Additionally, most consumers (53 percent) say it’s “very/somewhat important” that apparel brands are transparent about their manufacturing practices, according to the Cotton Incorporated Lifestyle Monitor™ Survey. This rates higher among Gen X shoppers (59 percent), many of whom are in their parenting years. Further, 51 percent of consumers overall, and 58 percent of Gen X say they are “very/somewhat likely” to shop at a clothing brand that honestly communicates about its environmental and societal impacts compared to one that does not.
Kayla Marci, market analyst for Edited, the retail tech company headquartered in London, confirms that as sustainability and eco initiatives have made daily headlines, there’s been a shift in the way retailers are positioning themselves in their messaging with customers.
“Communications around sustainability have seen a gradual increase as the year has progressed,” Marci says. “Retailers are demonstrating their awareness of the toll fashion takes on the environment by highlighting a wide range of topics in marketing from eco-friendly product edits to outlining sustainability goals. Drawing attention to environmentally friendly fabrics has been a key topic, promoted by several retailers. Mentions of sustainability, eco, recycled, conscious and iterations were at an all-time high in April when both Earth day and Fashion Revolution Week took place.”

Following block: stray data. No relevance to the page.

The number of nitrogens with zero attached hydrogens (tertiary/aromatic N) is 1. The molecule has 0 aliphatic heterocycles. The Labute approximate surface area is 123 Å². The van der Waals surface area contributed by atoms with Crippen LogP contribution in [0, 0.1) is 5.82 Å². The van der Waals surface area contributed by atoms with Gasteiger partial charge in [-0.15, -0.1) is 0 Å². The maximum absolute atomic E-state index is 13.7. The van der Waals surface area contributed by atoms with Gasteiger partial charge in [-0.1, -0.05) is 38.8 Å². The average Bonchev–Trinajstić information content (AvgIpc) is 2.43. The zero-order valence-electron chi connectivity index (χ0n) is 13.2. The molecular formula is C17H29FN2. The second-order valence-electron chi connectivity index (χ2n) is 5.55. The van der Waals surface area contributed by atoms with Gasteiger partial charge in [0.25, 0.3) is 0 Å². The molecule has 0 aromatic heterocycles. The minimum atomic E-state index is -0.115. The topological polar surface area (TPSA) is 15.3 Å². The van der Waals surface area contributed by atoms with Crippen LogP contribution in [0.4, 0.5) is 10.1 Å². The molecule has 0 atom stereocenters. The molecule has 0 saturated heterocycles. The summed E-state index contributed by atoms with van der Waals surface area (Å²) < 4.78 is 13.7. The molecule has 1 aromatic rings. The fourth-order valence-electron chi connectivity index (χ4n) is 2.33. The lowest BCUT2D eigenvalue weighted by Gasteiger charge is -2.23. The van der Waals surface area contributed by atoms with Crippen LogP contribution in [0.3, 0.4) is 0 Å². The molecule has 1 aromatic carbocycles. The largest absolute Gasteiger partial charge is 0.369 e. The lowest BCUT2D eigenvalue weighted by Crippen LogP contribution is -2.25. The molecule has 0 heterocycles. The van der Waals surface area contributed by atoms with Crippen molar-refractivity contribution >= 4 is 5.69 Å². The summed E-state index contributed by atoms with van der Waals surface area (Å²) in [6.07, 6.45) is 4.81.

When asked about the meaning of sustainability when shopping for clothes, most consumers (45 percent) said it meant “long lasting,” according to Monitor™ research. That was followed by “environmentally friendly” (17 percent) and renewable (12 percent).
Since 2011, consumers have been raising their apparel standards, moving away from the cheaply made fast fashion that permeated their wardrobes. Monitor™ research shows 61 percent of men (up from 49 percent) and 56 percent of women (up from 50 percent) say quality is important for clothing purchase decisions. Overall, 62 percent of consumers say cotton clothes are higher quality, last longer, and ultimately costing them less.
Brands should also note that 81 percent of consumers say cotton is their favorite fabric to wear, according to Monitor™ research, and 82 percent say it’s the most sustainable. Further, consumers expect the industry to help them out when it comes to making eco-conscious choices, with the majority of consumers (58 percent) saying they would blame the industry (manufacturer, brand, and store) for clothes that are produced in a non-sustainable manner.